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Bug #6893

DateToken value inconsistent

Added by Daniel Crawl about 3 years ago. Updated about 3 years ago.

Status:
New
Priority:
Low
Category:
actors
Target version:
Start date:
12/02/2015
Due date:
% Done:

20%

Estimated time:
Spent time:
Bugzilla-Id:

Description

DateToken stores the date internally in _value and _calendar, but these fields are not kept consistent. For example, if you use ModifyDate to add 2 seconds, _value is not updated. See the attached test workflow.

Also, ModifyDate changes the state of the input token instead of creating a new one - I thought this was not allowed in actors.

ModifyDate2.xml (30.3 KB) ModifyDate2.xml Daniel Crawl, 12/02/2015 04:29 PM

History

#1 Updated by Christopher Brooks about 3 years ago

  • % Done changed from 0 to 20

The code is not too well documented, but I believe that one issue is that java.util.Calendar does not have sufficient precision to represent nanoseconds and microseconds. The DateToken seems to be constructed to try to handle this.

ModifyDate has a bug because it updates the _calendar field of the token, but does not update _value field. The DateToken.getValue() field returns the value of the _value field, which as not been updated.

In particular, ModifyDate.fire() contained code like:

if (unitString.equals("Year")) {
token.getCalendarInstance().add(Calendar.YEAR, val);
} else if (unitString.equals("Month")) {
token.getCalendarInstance().add(Calendar.MONTH, val);
} else if (unitString.equals("Day")) {
token.getCalendarInstance().add(Calendar.DAY_OF_MONTH, val);
} else if (unitString.equals("Hour")) {
token.getCalendarInstance().add(Calendar.HOUR_OF_DAY, val);
} else if (unitString.equals("Minute")) {
token.getCalendarInstance().add(Calendar.MINUTE, val);
} else if (unitString.equals("Second")) {
token.getCalendarInstance().add(Calendar.SECOND, val);
} else if (unitString.equals("Millisecond")) {
token.getCalendarInstance().add(Calendar.MILLISECOND, val);
} else if (unitString.equals("Microsecond")) {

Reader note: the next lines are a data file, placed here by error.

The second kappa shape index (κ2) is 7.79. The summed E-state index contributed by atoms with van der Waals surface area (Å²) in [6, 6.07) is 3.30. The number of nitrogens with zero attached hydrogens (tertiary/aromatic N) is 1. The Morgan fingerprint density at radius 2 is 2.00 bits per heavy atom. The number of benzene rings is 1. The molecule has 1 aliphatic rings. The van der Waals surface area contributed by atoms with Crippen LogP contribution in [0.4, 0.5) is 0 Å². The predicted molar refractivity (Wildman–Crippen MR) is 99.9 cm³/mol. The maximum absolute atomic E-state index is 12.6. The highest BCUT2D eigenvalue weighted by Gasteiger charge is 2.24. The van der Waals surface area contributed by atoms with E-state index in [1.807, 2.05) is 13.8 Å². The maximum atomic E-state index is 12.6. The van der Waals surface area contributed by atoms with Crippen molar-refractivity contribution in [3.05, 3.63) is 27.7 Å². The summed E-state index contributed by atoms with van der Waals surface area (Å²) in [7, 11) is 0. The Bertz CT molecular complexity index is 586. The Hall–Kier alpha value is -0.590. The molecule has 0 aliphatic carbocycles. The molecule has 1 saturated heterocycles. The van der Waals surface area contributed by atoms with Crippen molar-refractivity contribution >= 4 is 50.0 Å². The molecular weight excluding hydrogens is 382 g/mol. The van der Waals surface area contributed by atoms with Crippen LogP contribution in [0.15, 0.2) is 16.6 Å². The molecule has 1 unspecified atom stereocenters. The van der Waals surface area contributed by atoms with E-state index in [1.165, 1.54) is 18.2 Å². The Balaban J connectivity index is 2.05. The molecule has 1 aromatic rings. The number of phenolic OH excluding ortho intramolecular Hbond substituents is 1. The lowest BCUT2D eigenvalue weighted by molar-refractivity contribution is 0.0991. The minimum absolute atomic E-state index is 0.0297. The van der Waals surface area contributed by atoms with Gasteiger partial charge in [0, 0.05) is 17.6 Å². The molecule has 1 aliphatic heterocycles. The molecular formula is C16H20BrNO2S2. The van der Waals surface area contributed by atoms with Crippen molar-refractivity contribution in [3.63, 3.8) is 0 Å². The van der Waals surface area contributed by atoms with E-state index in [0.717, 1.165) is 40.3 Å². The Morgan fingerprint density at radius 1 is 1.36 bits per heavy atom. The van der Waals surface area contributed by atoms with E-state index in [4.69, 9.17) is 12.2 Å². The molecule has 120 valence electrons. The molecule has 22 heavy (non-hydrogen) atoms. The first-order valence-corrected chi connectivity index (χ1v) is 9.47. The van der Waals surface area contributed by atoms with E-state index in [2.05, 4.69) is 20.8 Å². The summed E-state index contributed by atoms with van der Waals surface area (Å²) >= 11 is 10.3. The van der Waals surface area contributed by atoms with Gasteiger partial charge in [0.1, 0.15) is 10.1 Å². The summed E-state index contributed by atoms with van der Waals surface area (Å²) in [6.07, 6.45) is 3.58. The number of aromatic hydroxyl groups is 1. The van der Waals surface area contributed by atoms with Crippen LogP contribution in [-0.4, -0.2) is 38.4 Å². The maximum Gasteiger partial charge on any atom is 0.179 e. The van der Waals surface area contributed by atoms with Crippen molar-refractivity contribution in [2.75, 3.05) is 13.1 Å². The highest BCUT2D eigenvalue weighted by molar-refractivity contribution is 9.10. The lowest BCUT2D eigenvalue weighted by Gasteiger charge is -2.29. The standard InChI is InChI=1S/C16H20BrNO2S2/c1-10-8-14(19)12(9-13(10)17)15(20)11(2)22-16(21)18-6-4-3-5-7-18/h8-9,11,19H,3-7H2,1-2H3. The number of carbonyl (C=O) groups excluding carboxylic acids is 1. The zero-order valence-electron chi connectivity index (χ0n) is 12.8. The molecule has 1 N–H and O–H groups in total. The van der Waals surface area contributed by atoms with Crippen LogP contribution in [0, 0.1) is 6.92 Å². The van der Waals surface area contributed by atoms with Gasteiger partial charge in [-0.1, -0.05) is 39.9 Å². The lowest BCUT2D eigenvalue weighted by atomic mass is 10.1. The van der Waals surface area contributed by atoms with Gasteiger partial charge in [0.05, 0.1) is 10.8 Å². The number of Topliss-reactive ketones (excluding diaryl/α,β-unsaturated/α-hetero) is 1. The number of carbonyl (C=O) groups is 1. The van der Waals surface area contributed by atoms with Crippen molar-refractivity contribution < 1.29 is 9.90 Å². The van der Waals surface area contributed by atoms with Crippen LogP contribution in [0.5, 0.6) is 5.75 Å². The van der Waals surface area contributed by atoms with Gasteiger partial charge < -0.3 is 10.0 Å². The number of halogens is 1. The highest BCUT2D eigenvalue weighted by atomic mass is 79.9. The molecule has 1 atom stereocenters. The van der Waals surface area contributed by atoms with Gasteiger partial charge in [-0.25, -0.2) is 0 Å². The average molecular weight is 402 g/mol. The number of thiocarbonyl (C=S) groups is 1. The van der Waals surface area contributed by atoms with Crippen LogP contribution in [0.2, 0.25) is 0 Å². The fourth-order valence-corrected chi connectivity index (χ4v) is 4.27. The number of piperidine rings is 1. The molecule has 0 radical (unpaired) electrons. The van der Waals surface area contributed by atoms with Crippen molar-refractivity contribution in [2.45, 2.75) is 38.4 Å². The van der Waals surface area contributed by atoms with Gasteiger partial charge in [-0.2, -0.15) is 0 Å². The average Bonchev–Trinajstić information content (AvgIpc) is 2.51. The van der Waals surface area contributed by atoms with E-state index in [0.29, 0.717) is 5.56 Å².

token.addMicroseconds(val);
} else if (unitString.equals("Nanosecond")) {
token.addNanoseconds(val);
} else {
throw new IllegalActionException(this, "The unit " + unitString
+ " is not supported");
}
output.send(0, token);

Only if the unitString is Microsecond or Nanosecond, then the _value field will be updated.

I don't have a good fix for this. I think this class tries to do two things (submillisecond support and string parsing) and does neither well.

My fix was to add a method to DateToken that updates _value and _calendar:

/** Set the time in milliseconds since January 1, 1970.                                                   
 *  @paramn The time as a long value.                                                                     
 *  @see #getTimeInMilliseconds();                                                                        
*/
public void setTimeInMilliseconds(long newValue) {
// FIXME: This is a poor design because we are exposing
// _value with a setter.
if (_precision == PRECISION_NANOSECOND) {
_value = newValue * 1000000;
} else if (_precision == PRECISION_MICROSECOND) {
_value = newValue * 1000;
} else if (_precision == PRECISION_MILLISECOND) {
_value = newValue;
} else if (_precision == PRECISION_SECOND) {
_value = newValue / 1000;
}
_calendar.setTimeInMillis(newValue);
}

I updated ModifyDate to use that. A better solution would be to rewrite this code using the Java 8 Date infrastructure.

Daniel wrote: | Also, ModifyDate changes the state of the input token instead of creating a new one - I thought this was not allowed in actors.

I looked at ModifyDate and in fire() it reads the input and creates a new DateToken:

public void fire() throws IllegalActionException {
super.fire();
if (input.hasToken(0)) {
DateToken inputToken = (DateToken) input.get(0);
DateToken token = new DateToken(inputToken.getValue(),
inputToken.getPrecision(), inputToken.getTimeZone());

Later, the token gets modified in various ways. I agree that this is not optimal, but the code is not modifying the input token.

I checked in some code and the test. The test now passes.

Technically, this bug is solved, but there are such basic issues with DateToken that I'm fine with leaving it open and either retargetting it or lowering the priority.

#2 Updated by Daniel Crawl about 3 years ago

  • Priority changed from Normal to Low

Thanks for the fix, Christopher. It works now for my use case.

I'll leave the bug open and lower the priority.

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